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Thursday, February 2, 2012
Updated: February 3, 9:28 AM ET
Charles Haley would complete HOF

By Jean-Jacques Taylor
ESPNDallas.com

The voting process to determine who gets enshrined into the Pro Football Hall of Fame is way too complicated.

Charles Haley
Charles Haley wasn't the most pleasant guy off the field. On it, the five-time champion did whatever was needed to help his team win.
Do we really need a brief presentation and extended debate among a group of esteemed football writers to determine whether Emmitt Smith or Jerry Rice or Deion Sanders should be in the Hall of Fame?

It seems to me all folks have to do is watch the games, and it becomes pretty obvious who should be in and who shouldn't.

It's about dominance -- not stats.

That's why former Dallas Cowboys defensive end Charles Haley should get a phone call Saturday evening informing him that he's been selected to be the next member of America's Team to gain football immortality.

This shouldn't be about whether Haley was a nice guy because he wasn't when he played. And it shouldn't be about how he treated the media when he played because he was often a jerk to reporters -- me included.

But let's keep it real.

O.J. Simpson and Lawrence Taylor have caused far bigger issues in society than Haley, so there's no need to hold Haley to a "good guy" standard that some self-righteous reporters implement.

The Hall of Fame should be about whether a dude was one of the best to ever play the game. And whether he must be included when its annals are written.

That's it. End of discussion.

Haley, by whatever criteria you want to use, fits those categories. He played in five Pro Bowls and was named All-Pro twice.

The man earned five Super Bowl rings. No other NFL player has more.

Let that resonate for a moment.

And just so you know, Haley was a key player on each of those five Super Bowl teams.

Haley had 11.5 sacks on San Francisco's 1988 championship team and 10.5 sacks on the Niners' 1989 title squad. He had a combined 10 sacks on the Cowboys' title teams in 1992 and 1993, but that wouldn't begin to describe the former fourth-round draft pick's impact.

There's a reason Jimmy Johnson and Jerry Jones would each tell you -- as would his teammates -- that the Cowboys couldn't spell Super Bowl until he arrived via trade just before the start of the 1992 season.

Haley, playing with a bad back that limited his effectiveness, had 10.5 sacks in 1995, when the Cowboys won their third title in four seasons.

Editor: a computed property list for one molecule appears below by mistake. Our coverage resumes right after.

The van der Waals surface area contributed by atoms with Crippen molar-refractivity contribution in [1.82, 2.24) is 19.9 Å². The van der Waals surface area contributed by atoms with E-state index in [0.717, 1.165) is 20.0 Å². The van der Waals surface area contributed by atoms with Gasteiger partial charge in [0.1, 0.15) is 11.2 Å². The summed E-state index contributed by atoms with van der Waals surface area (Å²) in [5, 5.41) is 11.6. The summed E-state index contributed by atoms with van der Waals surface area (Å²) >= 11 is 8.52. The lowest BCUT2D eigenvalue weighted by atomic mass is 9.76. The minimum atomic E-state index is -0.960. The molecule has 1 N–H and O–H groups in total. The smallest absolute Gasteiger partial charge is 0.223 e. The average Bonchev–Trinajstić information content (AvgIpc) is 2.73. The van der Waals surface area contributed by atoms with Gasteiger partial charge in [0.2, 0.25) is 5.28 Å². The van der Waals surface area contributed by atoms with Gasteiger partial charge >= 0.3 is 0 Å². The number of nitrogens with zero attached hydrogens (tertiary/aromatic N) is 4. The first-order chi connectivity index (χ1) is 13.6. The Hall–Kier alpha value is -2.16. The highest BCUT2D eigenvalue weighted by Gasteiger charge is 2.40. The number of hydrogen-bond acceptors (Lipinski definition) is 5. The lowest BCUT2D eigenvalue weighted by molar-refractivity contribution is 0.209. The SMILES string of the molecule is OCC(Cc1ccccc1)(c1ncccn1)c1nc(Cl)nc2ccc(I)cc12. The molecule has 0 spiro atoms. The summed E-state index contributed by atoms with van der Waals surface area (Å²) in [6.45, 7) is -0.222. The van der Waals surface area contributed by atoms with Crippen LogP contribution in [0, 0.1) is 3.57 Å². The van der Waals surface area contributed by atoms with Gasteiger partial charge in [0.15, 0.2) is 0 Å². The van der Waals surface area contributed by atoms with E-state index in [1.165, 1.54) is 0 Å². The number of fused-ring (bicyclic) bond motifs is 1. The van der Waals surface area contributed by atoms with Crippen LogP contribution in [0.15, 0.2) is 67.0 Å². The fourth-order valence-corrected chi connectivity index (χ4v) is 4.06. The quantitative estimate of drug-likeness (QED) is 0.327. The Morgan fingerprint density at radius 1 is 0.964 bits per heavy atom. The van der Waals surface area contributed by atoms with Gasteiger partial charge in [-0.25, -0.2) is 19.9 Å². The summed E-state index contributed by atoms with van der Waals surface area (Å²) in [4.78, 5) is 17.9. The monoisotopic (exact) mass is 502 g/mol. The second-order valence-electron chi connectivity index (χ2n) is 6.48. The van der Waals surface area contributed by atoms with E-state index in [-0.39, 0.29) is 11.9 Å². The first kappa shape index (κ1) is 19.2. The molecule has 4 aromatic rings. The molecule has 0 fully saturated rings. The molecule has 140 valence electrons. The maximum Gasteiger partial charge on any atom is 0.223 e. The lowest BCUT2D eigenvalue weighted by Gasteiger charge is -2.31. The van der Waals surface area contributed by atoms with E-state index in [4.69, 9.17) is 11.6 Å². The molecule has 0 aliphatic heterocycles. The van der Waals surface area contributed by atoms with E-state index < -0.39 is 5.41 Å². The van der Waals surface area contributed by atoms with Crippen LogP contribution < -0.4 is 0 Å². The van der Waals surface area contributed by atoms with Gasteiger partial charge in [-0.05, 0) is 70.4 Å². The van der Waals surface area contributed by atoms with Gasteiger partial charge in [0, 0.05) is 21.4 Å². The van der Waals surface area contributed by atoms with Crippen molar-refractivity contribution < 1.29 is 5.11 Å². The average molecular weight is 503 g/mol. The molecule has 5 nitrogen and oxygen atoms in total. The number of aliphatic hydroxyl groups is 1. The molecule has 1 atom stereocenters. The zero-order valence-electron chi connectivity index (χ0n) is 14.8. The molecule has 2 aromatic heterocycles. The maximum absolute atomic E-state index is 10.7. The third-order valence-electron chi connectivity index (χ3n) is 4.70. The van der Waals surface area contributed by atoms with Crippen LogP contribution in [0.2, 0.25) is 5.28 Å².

Haley gave the Cowboys an edge they needed but didn't have. He was a leader the current Cowboys would kill to have.

Haley played with a passion and a fury and an anger that inspired his teammates to play their best football.

If they didn't, then Haley made it his business to see that they did. If someone wasn't practicing hard enough, then Haley made sure he did. If one of his teammates on the defensive line needed help, then Haley provided it.

After all, who wouldn't listen to a player with 100.5 career sacks?

He accumulated those with a quick first step that allowed him to beat offensive linemen at the snap of the ball. And he had a knack for getting his shoulder so low as he zoomed around the corner that tackles couldn't get their hands on him to block him.

And when tackles played off the line to stop the speed rush, he'd beat them inside with power or spin moves.

That said, you can't be seduced by just the numbers.

Players such as William Fuller (100.5), Trace Armstrong (106) and Lesley O'Neal (132.5) also had more than 100 sacks, but no one looks at them and sees a Hall of Fame player.

That's the point.

If you watched the game and remembered the impact then statistics become a portion of a discussion about a player's worthiness in Canton -- not the epicenter of the debate.

Those who watched the game understand Haley's impact. They know how important he was to San Francisco's dynasty in the 1980s and the Cowboys' dynasty in the '90s.

It's time for Haley to add another ring to his collection -- a Hall of Fame ring.

Jean-Jacques Taylor is a columnist for ESPNDallas.com.